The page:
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      Do parents play different roles in drinking behaviours of male and female adolescents? A longitudinal follow-up study

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          Abstract

          Objective

          Gender differences in the associations between adolescent drinking behaviour, and perceived parental drinking behaviours and attitudes towards underage drinking, were investigated.

          Methods

          Data were drawn from two cohorts in the Child and Adolescent Behaviours in Long-term Evolution project. We used data from 2009 to 2006, when cohorts 1 and 2, respectively, were in grade 9. No cohort effect was found, so the two cohorts were pooled; 3972 students (1999 boys and 1973 girls) participated in the study. The major variables included adolescent drinking behaviours over the last month, and perceived parental drinking behaviours and parental attitudes towards underage drinking. The effects of the combination of parental drinking behaviours, and attitudes on the drinking behaviours of male and female adolescents, were analysed by logistic regression.

          Results

          The drinking behaviour of boys was correlated with the drinking behaviours and attitudes of their fathers but not with those of their mothers. Among boys, having a non-drinking father who was against underage drinking (OR=0.27, 95% CI 0.16 to 0.46), a non-drinking father who was favourable towards underage drinking (OR=0.61, 95% CI 0.39 to 0.94), or a drinking father who was against underage drinking (OR=0.44, 95% CI 0.23 to 0.85) significantly decreased the likelihood of alcohol consumption, whereas maternal behaviour and attitude were not significant influences. Among girls, having a non-drinking father who was against underage drinking (OR=0.52, 95% CI 0.30 to 0.91) or a non-drinking father who was favourable towards underage drinking (OR=0.51, 95% CI 0.32 to 0.83) significantly decreased the likelihood of alcohol consumption, as did having a non-drinking mother who was against underage drinking (OR=0.23, 95% CI 0.09 to 0.60).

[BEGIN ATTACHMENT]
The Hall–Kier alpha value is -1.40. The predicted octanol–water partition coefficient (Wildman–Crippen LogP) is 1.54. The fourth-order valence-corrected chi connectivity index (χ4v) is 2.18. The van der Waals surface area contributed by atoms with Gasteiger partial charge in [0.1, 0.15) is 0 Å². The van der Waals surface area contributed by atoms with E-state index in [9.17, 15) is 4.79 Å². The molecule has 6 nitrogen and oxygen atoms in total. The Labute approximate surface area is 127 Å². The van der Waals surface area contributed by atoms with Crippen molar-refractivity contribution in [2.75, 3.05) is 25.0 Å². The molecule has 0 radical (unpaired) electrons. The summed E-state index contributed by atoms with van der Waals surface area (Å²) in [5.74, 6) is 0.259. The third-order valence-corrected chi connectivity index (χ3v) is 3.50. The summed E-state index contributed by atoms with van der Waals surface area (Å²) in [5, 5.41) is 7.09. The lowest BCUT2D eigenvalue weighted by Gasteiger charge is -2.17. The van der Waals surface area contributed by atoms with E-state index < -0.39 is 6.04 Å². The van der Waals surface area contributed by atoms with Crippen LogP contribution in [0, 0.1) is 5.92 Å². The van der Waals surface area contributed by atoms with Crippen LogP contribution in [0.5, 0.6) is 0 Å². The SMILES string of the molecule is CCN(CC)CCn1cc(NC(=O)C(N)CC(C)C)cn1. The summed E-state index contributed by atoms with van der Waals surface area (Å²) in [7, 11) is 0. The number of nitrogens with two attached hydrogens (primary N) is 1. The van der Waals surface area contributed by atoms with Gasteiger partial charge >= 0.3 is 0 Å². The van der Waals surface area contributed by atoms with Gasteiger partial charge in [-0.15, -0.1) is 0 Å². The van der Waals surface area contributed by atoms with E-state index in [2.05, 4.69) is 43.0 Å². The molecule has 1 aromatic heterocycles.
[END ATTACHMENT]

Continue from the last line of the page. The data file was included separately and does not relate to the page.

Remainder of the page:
Conclusions

          The influences of fathers and mothers on the drinking behaviour of their adolescent children differed by offspring gender.

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          Most cited references 30

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          The role of alcohol-specific socialization in adolescents' drinking behaviour.

          To determine which alcohol-specific socialization practices are related to adolescents' alcohol use, and to investigate whether parents differ in their alcohol-specific socialization towards their children. In a sample of 428 families, both parents and two adolescents (aged 13-16 years) completed a questionnaire at home about alcohol-specific parenting and their own alcohol use. Based on the reports of each family member, three different models of alcohol-specific socialization were formulated: from the perspective of the siblings, the mother and the father. Results of structural equation modelling generally showed the same associations between alcohol-specific socialization and drinking of younger and older adolescents. The strongest association was found for providing alcohol-specific rules. Applying strict rules about alcohol use was negatively related to adolescents' alcohol use; this was also the case for having confidence in the effectiveness of alcohol-specific socialization. Unexpectedly, frequency of communication about alcohol issues was positively associated with alcohol consumption of adolescents. This study is one of the first to examine associations between alcohol-specific socialization and adolescents' drinking using a between- and a within-family design. Results showed strong associations between alcohol-specific socialization (particularly of enforcing rules) and adolescent alcohol use. Although parents strongly differentiated their socialization practices between children, no differences in associations between alcohol-specific socialization and drinking were found between older and younger adolescents.
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            Trajectories of drinking from 18 to 26 years: identification and prediction.